Let Obe the set of all ordinary sets. Question: Is O ordinary or extra-ordinary? We will find we have a problem (contradiction) or paradox, either way we look at it. If O is ordinary, then since O contains *all* ordinary sets (by its very definition) then it must contain itself (since it is ordinary)—and by containing itself it would then become extra-ordinary—a contradiction! Again, if O is extra-ordinary, then O must contain itself, by the definition of the word “extra-ordinary.” But this fact contradicts the definition of O , since O is supposed to contain *only* ordinary sets, not an extra-ordinary ones! So as a result, we cannot decide whether O is ordinary or extra-ordinary.

The solution to this paradox, is to redefine or rethink what we mean by sets. They are not simply any collections, but they must be limited so they do not grow too big. There are several ways to achieve this re-definition—but most are too sophisticated to explain here. We will explain, briefly (not in detail) the simplest method here.

We start by defining some set, which we call U, the universal set. U could be the real numbers, natural numbers, or any other set you want it to be. However, we cannot just create “new” sets at random. They must be formed by certain rules—for example, by taking elements from U, by taking subsets from U, or by taking unions or intersections, or complements of these sets. So while we can make an infinite number of sets, and we can even create a set of subsets, we can’t create “higher levels” of sets containing sets, so we stay clear of this paradox.

## Abstract Thinking

What is abstract thinking, and why is it important in mathematics? Name at least three advantages.

Let us start with an example: If there are two rooms, room A and room B that are connected by a door, and a person starts in room A, but changes room every time a bell rings, then what room will the person be in if the bell rings three times? 256 times? Most people get the answer to the first question by moving their finger three times and correctly conclude the person will be in room B. Sometimes a person does not move a finger but mentally pictures the person going back and forth. While this mental picturing is an example of abstract thinking, it only represents one level of abstraction that corresponds closely with a physical operation (going back and forth). Other levels of abstraction exist. Most people do not attempt to answer the question of “256 times” by going back and forth physically or mentally. They rely on an additional layer of abstraction. They realize that an odd number of rings of the bell puts the person in room B, and an even number of rings puts the person in room A. Abstract thinking is an objective mental process whereby *concepts* rather than motion or *physical objects or activity* (or a mental picture thereof) are used to come to a conclusion. There are many additional layers of abstraction used by mathematicians.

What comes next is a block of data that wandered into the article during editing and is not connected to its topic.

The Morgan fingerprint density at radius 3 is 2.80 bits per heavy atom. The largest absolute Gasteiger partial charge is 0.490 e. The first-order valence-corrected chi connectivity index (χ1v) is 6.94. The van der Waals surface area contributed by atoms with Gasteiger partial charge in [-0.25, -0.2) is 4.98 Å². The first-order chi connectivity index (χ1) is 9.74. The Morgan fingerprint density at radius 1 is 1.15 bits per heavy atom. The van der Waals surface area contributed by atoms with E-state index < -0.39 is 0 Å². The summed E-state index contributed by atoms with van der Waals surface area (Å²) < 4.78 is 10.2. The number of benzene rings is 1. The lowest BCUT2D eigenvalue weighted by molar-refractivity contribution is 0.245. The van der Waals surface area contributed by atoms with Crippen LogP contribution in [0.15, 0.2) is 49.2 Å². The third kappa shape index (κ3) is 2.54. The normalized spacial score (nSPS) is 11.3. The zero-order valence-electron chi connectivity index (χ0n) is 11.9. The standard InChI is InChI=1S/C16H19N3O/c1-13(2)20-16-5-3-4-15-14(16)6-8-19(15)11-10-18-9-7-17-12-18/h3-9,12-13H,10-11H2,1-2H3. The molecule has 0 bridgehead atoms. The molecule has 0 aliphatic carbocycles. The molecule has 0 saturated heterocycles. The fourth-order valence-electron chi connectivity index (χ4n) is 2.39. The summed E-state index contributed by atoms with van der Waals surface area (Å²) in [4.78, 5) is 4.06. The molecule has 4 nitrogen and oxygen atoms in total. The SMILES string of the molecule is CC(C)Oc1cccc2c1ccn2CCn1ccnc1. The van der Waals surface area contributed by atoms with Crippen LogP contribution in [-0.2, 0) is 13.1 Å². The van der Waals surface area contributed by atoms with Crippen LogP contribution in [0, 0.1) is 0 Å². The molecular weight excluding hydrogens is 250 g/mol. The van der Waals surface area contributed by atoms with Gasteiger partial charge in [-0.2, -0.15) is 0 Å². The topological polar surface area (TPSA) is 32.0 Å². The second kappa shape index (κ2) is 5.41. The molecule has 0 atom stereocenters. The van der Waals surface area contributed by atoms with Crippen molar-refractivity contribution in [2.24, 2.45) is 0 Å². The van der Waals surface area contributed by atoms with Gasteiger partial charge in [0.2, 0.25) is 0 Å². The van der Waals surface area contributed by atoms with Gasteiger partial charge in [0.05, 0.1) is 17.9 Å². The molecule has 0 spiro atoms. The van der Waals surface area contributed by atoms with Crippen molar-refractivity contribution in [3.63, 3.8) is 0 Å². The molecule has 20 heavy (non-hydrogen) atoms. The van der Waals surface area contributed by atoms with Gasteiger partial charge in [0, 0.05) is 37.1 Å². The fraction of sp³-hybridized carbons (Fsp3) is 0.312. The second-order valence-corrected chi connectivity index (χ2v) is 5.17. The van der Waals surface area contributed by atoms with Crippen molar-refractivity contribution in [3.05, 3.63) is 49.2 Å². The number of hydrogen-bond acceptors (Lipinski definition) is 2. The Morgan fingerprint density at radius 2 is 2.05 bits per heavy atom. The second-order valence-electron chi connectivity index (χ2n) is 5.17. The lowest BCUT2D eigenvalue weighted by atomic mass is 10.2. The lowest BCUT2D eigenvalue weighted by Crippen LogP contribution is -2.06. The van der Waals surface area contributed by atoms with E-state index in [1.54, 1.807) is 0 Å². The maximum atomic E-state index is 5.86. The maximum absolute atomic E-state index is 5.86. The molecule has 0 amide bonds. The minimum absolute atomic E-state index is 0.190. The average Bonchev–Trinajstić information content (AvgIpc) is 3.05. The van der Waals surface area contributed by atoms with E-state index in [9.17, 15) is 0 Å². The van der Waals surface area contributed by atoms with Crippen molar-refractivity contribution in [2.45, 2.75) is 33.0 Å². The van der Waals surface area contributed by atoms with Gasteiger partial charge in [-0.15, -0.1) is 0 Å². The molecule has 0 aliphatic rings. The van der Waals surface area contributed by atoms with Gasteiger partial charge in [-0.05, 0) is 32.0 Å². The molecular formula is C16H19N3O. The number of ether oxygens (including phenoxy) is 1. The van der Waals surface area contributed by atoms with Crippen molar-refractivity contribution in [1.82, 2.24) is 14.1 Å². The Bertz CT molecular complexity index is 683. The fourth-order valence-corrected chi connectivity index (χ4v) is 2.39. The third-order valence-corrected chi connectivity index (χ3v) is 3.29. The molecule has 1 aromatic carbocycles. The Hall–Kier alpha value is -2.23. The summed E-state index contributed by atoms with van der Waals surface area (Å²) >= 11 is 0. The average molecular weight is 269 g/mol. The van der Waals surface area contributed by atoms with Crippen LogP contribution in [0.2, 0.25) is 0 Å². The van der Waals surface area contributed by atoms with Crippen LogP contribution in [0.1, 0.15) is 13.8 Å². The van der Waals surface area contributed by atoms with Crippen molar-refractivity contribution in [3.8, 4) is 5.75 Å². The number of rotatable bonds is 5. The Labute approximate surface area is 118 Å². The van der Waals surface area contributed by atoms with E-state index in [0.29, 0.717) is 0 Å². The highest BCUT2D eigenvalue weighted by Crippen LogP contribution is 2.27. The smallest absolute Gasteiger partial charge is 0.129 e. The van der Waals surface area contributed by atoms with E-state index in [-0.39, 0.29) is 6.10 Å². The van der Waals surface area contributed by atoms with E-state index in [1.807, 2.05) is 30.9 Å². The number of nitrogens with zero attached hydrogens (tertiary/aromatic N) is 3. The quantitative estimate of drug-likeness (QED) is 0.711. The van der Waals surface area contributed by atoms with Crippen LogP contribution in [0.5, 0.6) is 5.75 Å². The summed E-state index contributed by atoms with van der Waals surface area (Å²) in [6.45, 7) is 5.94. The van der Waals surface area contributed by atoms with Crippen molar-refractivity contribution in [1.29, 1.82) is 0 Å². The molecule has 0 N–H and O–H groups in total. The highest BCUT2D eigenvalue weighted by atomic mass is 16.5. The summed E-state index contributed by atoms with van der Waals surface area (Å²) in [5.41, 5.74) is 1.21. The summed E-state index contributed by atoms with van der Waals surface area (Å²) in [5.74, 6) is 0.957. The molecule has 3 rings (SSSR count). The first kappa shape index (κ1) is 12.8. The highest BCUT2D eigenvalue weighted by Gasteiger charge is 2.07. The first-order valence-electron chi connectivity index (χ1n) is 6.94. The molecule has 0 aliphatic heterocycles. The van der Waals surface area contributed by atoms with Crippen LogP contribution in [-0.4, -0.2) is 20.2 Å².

Abstract thinking is generally quicker than more concrete methods. It also creates a deeper level of understanding. Hence, it enables one to understand the essence of problem and from the principles involved, thereby, solve other problems similar to the original. In addition, use of abstract thinking helps to “objectify” a problem and helps eliminate red-lining.